On 1 April 2017, Business Rates are changing for the first time
in seven years but given that the draft Rating List has now been
published, it is time for commercial landlords and tenants to start
considering the impact of the changes on the Statutory Compensation
which could be payable under the Landlord and Tenant Act 1954.
When does Statutory Compensation arise?
Business tenancies which benefit from security of tenure under
the Landlord and Tenant Act 1954 ("the 1954 Act") can
give rise to the payment by the landlord of Statutory Compensation
to the tenant. This occurs when the landlord opposes the
tenant's renewal of its tenancy on strategic grounds such as
wishing to develop the premises or occupy them itself.
The landlord must state its grounds for opposing the renewal in
The landlord's notice ending the
tenancy under Section 25 of the 1954 Act; or
A counter-notice to the tenant's
request for a new tenancy under Section 26 of the 1954 Act.
Both the tenant's request and the landlord's notice
cannot be served before the final year of the term of the
How much Statutory Compensation will be payable?
The amount of Statutory Compensation payable is calculated based
on the rateable value of the premises. Where the tenant (or its
predecessor in business) has occupied the premises for the last 14
years, the Statutory Compensation will be twice the rateable value
of the premises. In other cases, Statutory Compensation will be the
rateable value of the premises.
The rateable value used to calculate the Statutory Compensation
is based on the valuation list in force at the date either of the
following is served:
The landlord's notice ending the
The landlord's counter-notice to
the tenant's request for a new tenancy.
What impact does the change to business rates have?
31 March 2017 is the last day on which the old valuation list
will be in force. As the amount of Statutory Compensation depends
on the valuation list in force when the landlord's notice or
counter-notice is served, this means that the timing of service
could make a big difference. For example, if the rateable value of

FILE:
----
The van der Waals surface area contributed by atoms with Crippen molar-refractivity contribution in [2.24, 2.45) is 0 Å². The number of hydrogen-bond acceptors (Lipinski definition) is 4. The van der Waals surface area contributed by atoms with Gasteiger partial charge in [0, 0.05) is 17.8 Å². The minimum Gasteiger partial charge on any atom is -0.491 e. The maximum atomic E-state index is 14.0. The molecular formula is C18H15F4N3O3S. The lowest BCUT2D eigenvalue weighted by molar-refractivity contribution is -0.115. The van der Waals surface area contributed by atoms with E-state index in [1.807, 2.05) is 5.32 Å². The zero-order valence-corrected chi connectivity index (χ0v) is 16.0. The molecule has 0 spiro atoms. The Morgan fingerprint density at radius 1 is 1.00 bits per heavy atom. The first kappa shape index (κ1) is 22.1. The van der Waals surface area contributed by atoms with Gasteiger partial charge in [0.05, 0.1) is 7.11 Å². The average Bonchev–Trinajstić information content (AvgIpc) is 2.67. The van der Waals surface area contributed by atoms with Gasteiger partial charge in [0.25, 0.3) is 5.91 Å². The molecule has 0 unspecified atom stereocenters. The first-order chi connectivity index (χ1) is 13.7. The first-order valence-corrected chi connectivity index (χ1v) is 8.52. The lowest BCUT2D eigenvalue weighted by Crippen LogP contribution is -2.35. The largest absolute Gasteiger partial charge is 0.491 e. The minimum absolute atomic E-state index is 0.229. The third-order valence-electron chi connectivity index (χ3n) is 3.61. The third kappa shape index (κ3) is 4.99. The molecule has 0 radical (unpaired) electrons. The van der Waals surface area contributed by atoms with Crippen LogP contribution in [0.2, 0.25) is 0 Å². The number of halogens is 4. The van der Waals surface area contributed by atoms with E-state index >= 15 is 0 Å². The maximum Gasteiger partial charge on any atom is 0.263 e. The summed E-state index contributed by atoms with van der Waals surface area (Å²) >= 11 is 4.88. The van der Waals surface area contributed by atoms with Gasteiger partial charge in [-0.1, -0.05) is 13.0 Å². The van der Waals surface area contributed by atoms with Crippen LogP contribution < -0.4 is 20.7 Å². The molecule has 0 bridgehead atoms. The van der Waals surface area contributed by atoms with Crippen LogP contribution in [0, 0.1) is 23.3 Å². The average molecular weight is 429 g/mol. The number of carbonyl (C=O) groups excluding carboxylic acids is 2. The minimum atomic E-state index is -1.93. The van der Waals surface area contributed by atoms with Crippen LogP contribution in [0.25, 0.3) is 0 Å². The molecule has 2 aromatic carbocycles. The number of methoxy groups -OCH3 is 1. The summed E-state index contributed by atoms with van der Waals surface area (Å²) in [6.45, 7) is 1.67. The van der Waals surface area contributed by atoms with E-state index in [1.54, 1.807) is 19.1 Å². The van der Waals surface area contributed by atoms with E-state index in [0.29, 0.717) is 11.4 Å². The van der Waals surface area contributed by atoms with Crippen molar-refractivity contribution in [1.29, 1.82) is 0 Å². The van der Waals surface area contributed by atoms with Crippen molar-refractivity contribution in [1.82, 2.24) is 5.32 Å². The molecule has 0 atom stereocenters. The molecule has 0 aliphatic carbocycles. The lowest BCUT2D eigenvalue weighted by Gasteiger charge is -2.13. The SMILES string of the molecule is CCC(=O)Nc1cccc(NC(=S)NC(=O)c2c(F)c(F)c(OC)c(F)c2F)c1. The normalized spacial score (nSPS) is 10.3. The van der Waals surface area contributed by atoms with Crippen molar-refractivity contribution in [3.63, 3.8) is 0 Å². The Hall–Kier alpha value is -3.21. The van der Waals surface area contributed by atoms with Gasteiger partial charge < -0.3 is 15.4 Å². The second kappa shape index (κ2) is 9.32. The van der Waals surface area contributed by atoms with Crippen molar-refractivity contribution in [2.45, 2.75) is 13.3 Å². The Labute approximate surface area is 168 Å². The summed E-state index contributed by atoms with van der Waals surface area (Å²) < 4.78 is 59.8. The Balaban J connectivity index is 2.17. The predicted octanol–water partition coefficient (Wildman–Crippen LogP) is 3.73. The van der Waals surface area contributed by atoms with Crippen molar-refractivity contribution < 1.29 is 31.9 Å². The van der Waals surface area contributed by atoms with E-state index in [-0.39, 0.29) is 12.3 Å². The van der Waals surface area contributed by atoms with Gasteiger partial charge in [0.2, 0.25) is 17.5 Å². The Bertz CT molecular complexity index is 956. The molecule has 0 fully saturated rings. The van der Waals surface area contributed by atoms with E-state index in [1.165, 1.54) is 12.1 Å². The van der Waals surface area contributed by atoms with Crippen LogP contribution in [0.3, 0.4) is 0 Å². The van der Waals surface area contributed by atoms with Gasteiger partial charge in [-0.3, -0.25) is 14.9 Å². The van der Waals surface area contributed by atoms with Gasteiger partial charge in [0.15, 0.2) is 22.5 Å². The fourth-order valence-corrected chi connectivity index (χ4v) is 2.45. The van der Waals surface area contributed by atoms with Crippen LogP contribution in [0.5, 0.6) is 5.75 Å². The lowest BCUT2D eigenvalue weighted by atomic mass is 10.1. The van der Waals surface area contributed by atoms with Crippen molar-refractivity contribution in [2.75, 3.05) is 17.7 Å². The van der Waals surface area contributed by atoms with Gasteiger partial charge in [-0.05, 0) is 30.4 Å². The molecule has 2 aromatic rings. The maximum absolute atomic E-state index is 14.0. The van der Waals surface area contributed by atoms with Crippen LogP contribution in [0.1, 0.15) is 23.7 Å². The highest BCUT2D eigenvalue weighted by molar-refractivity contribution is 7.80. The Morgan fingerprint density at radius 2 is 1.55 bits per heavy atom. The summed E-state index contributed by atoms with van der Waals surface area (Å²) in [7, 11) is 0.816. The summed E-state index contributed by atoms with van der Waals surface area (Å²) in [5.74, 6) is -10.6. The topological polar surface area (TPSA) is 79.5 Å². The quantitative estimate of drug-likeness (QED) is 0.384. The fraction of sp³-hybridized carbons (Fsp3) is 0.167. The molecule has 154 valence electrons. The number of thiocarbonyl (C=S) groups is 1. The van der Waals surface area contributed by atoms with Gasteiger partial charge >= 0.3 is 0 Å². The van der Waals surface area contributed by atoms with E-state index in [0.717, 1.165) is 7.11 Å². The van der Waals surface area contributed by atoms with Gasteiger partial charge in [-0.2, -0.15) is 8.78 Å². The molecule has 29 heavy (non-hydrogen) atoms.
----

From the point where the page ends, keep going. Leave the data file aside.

the premises is higher in the new list, then service of a notice on
or after 1 April 2017 will mean that more Statutory Compensation
could be payable.
The rateable value of most premises is expected to go up and now
that the Rating List has been published landlords and tenants will
know by how much. The interests of landlords and tenants will
inevitably conflict and the landlords have the upper hand. This is
because, if the rateable value is set to increase, then it will be
in the tenant's interest to wait until after 1 April 2017 to
serve its request for a new tenancy so that, if the landlord
opposes the renewal, a higher rate (based on the new list) of
Statutory Compensation could be payable.
Conversely however, it will be in the interests of a landlord
that wishes to oppose renewal to serve its notice to end the
tenancy by 31 March 2017 so that a lower rate (based on the old
list) of Statutory Compensation will be payable. As long as the end
date of the lease is less than one year from 31 March 2017, it will
be possible for the landlord to serve its notice prior to the new
valuation list coming into force and there is very little (if
anything) that the tenant can do about it. Once a landlord's
notice is served, the tenant cannot then serve its own notice after
31 March 2017.
Check whether the rateable value of your premises has increased
(if it has decreased then the situation is essentially reversed).
On the assumption that it has increased, the advice for landlords
and tenants is quite different.
If you are planning on opposing the renewal of a business
tenancy, then failing to serve a notice before 31 March 2017 could
lead to increased Statutory Compensation being owed to the
If you receive a Section 26 Request from a tenant at any time
before 1 April 2017 and wish to oppose renewal, then beware that
you must serve a counter-notice by 31 March 2017 to avoid higher
Statutory Compensation and this might mean responding sooner than
the deadline of two months.
If you are thinking about serving a request for a new tenancy,
consider whether it may be worth waiting until 1 April 2017 so that
you could receive more Statutory Compensation should your landlord
oppose your renewal.
The content of this article is intended to provide a general
guide to the subject matter. Specialist advice should be sought
about your specific circumstances.
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